Most of my readers already know I'm in Seattle for the month. If you didn't... Now you do. I got in yesterday morning after the usual crappy United flight. United has committed some additional sins against human dignity in air travel. They now give you only one free checked bag. The second bag is $50, and overweight bags are $100. They've switched their fleet to Airbus planes, with their less-reclining seats. They try to talk their travelers into spending extra money for two more inches of legroom when they send the "confirm online" e-mail. And they even ding you $2 for having a skycap check your bag from outside the terminal instead of choking up the lines inside that are already long and choked. I totally fail to understand this last.
So I got into the airport a little early, met my friend, and we went to pick up my rental car. It's a Dodge Caliber. These things suck. It's a five-door with incredibly poor visibility, kind of on par with a box truck except that trucks have bigger mirrors. Supposedly it's got incredibly cool folding seats, but I haven't played with that yet. It's basically Dodge's more expensive answer to the Honda Fit, down to being front wheel drive (and feeling it) and having drum brakes on the rear wheels. Anyway, it's not like I'm going to have the car for that long, and when I'm shopping for a real one I'll try for a Subaru.
After that was lunch with friends and a pilgrimage out to a park that not only has a velodrome but has some freestanding climbing walls and a spire. They should change the name from "Marrymore Park" to "Andrew Park." My friend taught me how to use the ATC device I've had kicking around with my climbing gear since February, so that was cool. It was kind of embarrassing to only know how to use the automatic, cam-locking, idiot-proof(ish) but non-versatile device that my gym in NY uses.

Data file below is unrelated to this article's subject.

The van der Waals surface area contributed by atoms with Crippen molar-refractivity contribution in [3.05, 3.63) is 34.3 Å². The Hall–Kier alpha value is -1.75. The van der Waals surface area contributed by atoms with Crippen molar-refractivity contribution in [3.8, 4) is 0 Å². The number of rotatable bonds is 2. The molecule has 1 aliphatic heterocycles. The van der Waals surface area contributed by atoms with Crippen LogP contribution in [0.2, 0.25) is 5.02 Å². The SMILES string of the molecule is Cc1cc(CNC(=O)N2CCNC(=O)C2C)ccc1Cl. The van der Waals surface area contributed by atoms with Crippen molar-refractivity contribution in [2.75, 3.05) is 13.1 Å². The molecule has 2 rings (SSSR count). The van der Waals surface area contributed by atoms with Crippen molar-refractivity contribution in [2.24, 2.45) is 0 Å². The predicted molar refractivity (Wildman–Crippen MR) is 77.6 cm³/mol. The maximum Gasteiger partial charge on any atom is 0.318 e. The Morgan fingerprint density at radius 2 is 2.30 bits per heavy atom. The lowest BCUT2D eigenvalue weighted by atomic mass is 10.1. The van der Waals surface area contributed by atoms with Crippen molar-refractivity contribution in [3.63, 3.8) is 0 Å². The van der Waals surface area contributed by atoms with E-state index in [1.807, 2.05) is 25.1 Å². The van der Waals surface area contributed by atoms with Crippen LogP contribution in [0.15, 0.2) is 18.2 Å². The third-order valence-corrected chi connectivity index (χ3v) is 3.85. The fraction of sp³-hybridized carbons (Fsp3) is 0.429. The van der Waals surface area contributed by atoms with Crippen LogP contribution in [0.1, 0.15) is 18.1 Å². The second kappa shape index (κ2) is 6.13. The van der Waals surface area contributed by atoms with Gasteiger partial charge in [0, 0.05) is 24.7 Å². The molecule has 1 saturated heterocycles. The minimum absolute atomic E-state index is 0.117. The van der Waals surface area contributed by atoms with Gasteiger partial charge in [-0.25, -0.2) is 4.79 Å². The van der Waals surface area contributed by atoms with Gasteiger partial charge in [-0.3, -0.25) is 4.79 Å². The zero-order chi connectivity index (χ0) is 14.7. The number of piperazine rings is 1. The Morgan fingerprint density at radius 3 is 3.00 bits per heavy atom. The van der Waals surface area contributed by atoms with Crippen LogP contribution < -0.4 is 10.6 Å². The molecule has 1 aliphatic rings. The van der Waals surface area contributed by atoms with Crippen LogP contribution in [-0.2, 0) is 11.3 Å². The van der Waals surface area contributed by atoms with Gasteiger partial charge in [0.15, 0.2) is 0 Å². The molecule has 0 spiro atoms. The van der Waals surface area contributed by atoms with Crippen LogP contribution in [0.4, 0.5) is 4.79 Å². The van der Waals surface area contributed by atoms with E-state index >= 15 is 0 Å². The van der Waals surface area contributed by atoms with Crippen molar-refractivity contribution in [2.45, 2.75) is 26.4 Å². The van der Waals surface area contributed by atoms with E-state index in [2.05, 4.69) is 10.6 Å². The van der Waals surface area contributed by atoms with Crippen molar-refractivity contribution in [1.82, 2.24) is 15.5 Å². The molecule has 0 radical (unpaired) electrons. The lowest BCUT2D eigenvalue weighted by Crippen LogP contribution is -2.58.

The pre-dinner conversation was something along the lines of "we should ride bikes to the park" "Andrew doesn't have a bike" "we still have your old hybrid kicking around." Following that, my friends made the mistake of letting me and my multi-tool attack the aforementioned hybrid. I didn't get too crazy about performance tuning, but I thought the riding position was completely unacceptable and turned it into this.
I only did a couple of things to the bike. I lowered the stem all the way, then adjusted the angle to 90 degrees (it wouldn't go smaller, unfortunately.) Then I took everything off the handlebars and flipped them over - they're on the bike upside down now. If they were riser bars before, I guess one might call them dropper bars now? Or faller bars? In any case, the riding position is slightly lower than on my mountain bike and feels longer, but I think it's not because I had to put the saddle as far back on its rails as it can go and I still feel like I'm sitting too far back on it, so I think the top tube's too short for me. I also through on my venerable Time ATACs, so it's got clipless pedals. The trip there and back was quite amusing - this bike is definitely the silliest non-Burning Man bike modification I've ever done. It does ride better, though.